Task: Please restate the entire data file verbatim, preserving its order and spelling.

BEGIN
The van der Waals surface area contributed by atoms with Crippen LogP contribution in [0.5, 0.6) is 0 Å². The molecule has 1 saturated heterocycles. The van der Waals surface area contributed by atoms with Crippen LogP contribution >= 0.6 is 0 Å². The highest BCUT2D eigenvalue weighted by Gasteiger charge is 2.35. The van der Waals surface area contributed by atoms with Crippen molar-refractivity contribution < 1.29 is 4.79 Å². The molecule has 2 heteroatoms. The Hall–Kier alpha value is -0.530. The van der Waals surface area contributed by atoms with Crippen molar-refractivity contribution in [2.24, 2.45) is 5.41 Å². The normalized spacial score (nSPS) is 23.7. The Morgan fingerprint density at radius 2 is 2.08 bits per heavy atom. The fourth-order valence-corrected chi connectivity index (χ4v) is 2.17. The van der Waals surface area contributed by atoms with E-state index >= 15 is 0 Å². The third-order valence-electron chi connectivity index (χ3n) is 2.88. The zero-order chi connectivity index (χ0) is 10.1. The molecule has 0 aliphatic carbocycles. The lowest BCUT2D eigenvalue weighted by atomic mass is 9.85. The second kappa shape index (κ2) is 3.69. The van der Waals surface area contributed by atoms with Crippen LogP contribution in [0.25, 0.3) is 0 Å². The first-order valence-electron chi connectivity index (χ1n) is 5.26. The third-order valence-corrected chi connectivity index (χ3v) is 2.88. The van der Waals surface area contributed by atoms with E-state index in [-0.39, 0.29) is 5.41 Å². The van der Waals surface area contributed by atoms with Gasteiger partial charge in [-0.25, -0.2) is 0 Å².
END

The van der Waals surface area contributed by atoms with Crippen LogP contribution in [0.5, 0.6) is 0 Å². The molecule has 1 saturated heterocycles. The van der Waals surface area contributed by atoms with Crippen LogP contribution >= 0.6 is 0 Å². The highest BCUT2D eigenvalue weighted by Gasteiger charge is 2.35. The van der Waals surface area contributed by atoms with Crippen molar-refractivity contribution < 1.29 is 4.79 Å². The molecule has 2 heteroatoms. The Hall–Kier alpha value is -0.530. The van der Waals surface area contributed by atoms with Crippen molar-refractivity contribution in [2.24, 2.45) is 5.41 Å². The normalized spacial score (nSPS) is 23.7. The Morgan fingerprint density at radius 2 is 2.08 bits per heavy atom. The fourth-order valence-corrected chi connectivity index (χ4v) is 2.17. The van der Waals surface area contributed by atoms with E-state index >= 15 is 0 Å². The third-order valence-electron chi connectivity index (χ3n) is 2.88. The zero-order chi connectivity index (χ0) is 10.1. The molecule has 0 aliphatic carbocycles. The lowest BCUT2D eigenvalue weighted by atomic mass is 9.85. The second kappa shape index (κ2) is 3.69. The van der Waals surface area contributed by atoms with Crippen LogP contribution in [0.25, 0.3) is 0 Å². The first-order valence-electron chi connectivity index (χ1n) is 5.26. The third-order valence-corrected chi connectivity index (χ3v) is 2.88. The van der Waals surface area contributed by atoms with E-state index in [-0.39, 0.29) is 5.41 Å². The van der Waals surface area contributed by atoms with Gasteiger partial charge in [-0.25, -0.2) is 0 Å².